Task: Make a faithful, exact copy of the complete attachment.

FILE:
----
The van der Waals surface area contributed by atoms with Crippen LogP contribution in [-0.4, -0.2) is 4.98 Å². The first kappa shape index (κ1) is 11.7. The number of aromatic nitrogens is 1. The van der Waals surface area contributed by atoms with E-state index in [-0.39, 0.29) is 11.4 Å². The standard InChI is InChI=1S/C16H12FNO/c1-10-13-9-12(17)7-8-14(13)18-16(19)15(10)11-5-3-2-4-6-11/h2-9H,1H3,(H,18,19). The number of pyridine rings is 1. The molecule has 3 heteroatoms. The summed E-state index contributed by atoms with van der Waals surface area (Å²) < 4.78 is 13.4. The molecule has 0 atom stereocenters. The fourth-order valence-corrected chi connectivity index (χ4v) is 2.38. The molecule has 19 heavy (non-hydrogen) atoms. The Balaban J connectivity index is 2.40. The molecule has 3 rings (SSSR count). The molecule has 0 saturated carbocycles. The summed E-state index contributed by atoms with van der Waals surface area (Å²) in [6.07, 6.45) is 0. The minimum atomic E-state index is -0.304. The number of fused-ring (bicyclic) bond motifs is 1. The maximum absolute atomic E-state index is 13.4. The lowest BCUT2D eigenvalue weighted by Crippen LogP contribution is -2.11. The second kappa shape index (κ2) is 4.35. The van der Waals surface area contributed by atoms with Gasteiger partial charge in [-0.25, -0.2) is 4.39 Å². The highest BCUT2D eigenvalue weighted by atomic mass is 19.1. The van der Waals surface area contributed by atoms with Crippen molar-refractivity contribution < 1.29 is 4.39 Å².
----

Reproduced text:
The van der Waals surface area contributed by atoms with Crippen LogP contribution in [-0.4, -0.2) is 4.98 Å². The first kappa shape index (κ1) is 11.7. The number of aromatic nitrogens is 1. The van der Waals surface area contributed by atoms with E-state index in [-0.39, 0.29) is 11.4 Å². The standard InChI is InChI=1S/C16H12FNO/c1-10-13-9-12(17)7-8-14(13)18-16(19)15(10)11-5-3-2-4-6-11/h2-9H,1H3,(H,18,19). The number of pyridine rings is 1. The molecule has 3 heteroatoms. The summed E-state index contributed by atoms with van der Waals surface area (Å²) < 4.78 is 13.4. The molecule has 0 atom stereocenters. The fourth-order valence-corrected chi connectivity index (χ4v) is 2.38. The molecule has 19 heavy (non-hydrogen) atoms. The Balaban J connectivity index is 2.40. The molecule has 3 rings (SSSR count). The molecule has 0 saturated carbocycles. The summed E-state index contributed by atoms with van der Waals surface area (Å²) in [6.07, 6.45) is 0. The minimum atomic E-state index is -0.304. The number of fused-ring (bicyclic) bond motifs is 1. The maximum absolute atomic E-state index is 13.4. The lowest BCUT2D eigenvalue weighted by Crippen LogP contribution is -2.11. The second kappa shape index (κ2) is 4.35. The van der Waals surface area contributed by atoms with Gasteiger partial charge in [-0.25, -0.2) is 4.39 Å². The highest BCUT2D eigenvalue weighted by atomic mass is 19.1. The van der Waals surface area contributed by atoms with Crippen molar-refractivity contribution < 1.29 is 4.39 Å².